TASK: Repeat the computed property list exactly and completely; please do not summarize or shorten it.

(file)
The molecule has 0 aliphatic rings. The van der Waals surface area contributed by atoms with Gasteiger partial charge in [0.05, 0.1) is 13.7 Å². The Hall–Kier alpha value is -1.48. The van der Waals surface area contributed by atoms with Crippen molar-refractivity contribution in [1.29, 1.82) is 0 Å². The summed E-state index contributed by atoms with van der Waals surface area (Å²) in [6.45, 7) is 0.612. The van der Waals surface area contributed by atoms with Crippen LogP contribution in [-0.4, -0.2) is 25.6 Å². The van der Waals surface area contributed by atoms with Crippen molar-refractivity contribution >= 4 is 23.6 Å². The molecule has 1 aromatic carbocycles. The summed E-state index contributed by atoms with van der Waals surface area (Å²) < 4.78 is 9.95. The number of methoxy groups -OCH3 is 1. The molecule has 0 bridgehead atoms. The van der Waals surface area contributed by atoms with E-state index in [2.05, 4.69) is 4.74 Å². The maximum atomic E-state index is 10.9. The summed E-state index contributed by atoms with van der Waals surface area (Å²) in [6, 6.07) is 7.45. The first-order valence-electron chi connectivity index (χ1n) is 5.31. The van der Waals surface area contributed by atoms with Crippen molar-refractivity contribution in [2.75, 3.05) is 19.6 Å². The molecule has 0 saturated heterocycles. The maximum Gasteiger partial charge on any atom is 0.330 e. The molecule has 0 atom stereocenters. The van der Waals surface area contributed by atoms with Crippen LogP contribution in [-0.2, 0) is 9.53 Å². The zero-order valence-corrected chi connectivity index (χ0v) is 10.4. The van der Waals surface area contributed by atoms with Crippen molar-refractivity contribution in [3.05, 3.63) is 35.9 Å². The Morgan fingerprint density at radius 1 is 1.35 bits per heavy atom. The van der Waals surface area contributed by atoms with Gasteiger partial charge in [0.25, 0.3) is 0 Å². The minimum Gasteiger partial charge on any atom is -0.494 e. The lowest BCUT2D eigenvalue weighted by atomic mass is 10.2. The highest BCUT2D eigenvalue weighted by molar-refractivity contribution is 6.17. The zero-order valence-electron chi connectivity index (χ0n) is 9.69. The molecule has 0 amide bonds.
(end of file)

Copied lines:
The molecule has 0 aliphatic rings. The van der Waals surface area contributed by atoms with Gasteiger partial charge in [0.05, 0.1) is 13.7 Å². The Hall–Kier alpha value is -1.48. The van der Waals surface area contributed by atoms with Crippen molar-refractivity contribution in [1.29, 1.82) is 0 Å². The summed E-state index contributed by atoms with van der Waals surface area (Å²) in [6.45, 7) is 0.612. The van der Waals surface area contributed by atoms with Crippen LogP contribution in [-0.4, -0.2) is 25.6 Å². The van der Waals surface area contributed by atoms with Crippen molar-refractivity contribution >= 4 is 23.6 Å². The molecule has 1 aromatic carbocycles. The summed E-state index contributed by atoms with van der Waals surface area (Å²) < 4.78 is 9.95. The number of methoxy groups -OCH3 is 1. The molecule has 0 bridgehead atoms. The van der Waals surface area contributed by atoms with E-state index in [2.05, 4.69) is 4.74 Å². The maximum atomic E-state index is 10.9. The summed E-state index contributed by atoms with van der Waals surface area (Å²) in [6, 6.07) is 7.45. The first-order valence-electron chi connectivity index (χ1n) is 5.31. The van der Waals surface area contributed by atoms with Crippen molar-refractivity contribution in [2.75, 3.05) is 19.6 Å². The molecule has 0 saturated heterocycles. The maximum Gasteiger partial charge on any atom is 0.330 e. The molecule has 0 atom stereocenters. The van der Waals surface area contributed by atoms with Crippen LogP contribution in [-0.2, 0) is 9.53 Å². The zero-order valence-corrected chi connectivity index (χ0v) is 10.4. The van der Waals surface area contributed by atoms with Crippen molar-refractivity contribution in [3.05, 3.63) is 35.9 Å². The Morgan fingerprint density at radius 1 is 1.35 bits per heavy atom. The van der Waals surface area contributed by atoms with Gasteiger partial charge in [0.25, 0.3) is 0 Å². The minimum Gasteiger partial charge on any atom is -0.494 e. The lowest BCUT2D eigenvalue weighted by atomic mass is 10.2. The highest BCUT2D eigenvalue weighted by molar-refractivity contribution is 6.17. The zero-order valence-electron chi connectivity index (χ0n) is 9.69. The molecule has 0 amide bonds.